Establish requirements standards and templates.  Monitor and report on compliance and performance.

·

·

·

Establish requirements governance.

·

·

·

Establish requirements development and management responsibilities across the enterprise.

·

·

·

Manage the requirements contractor.

·

·

·

Define requirements metrics.

·

·

·

Source: BSMO Business Integration Office – BSMO Requirements Management Office – Recommendations, July 2004.

When developing its processes, the Requirements Management Office should consider addressing previous TIGTA report issues

To assess the adequacy of the plans for the Requirements Management Office, we identified ELC and Carnegie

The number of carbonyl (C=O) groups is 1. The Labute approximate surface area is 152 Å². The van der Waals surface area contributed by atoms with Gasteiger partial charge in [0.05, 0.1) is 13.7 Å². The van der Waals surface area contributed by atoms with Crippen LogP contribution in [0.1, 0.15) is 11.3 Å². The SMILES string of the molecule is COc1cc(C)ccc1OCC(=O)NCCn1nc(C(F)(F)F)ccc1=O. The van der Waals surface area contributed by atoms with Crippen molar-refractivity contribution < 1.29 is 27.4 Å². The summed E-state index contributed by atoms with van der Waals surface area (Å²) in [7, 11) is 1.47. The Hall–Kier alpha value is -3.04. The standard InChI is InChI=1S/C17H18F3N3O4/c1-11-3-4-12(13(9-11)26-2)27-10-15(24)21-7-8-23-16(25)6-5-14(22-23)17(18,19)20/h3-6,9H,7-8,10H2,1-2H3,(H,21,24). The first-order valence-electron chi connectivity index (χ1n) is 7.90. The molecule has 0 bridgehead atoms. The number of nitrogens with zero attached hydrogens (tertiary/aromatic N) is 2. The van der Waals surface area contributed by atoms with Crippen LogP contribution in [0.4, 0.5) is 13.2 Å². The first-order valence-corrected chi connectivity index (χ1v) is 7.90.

Mellon Software Engineering Institute (SEI) guidance for requirements development and management.  Both the ELC and SEI provide guidance that supports the need to address the two recurring issues we have reported. 

As shown in the July 2004 presentation, the BSMO’s recommended options for the proposed Requirements Management Office do not include detailed direction to address the previously reported issues.  Specifically, the options do not provide details to ensure modernization project requirements are complete prior to beginning development activities, nor do they specify processes to ensure test cases are traced to the original customer requirements.  Appendix VII presents a comparison of the audit findings and related requirements development and management guidelines with the July 2004 presentation’s proposed Requirements Management Office responsibility options.  We provided the BSMO an early version of this analysis to help it with start-up activities for the Office.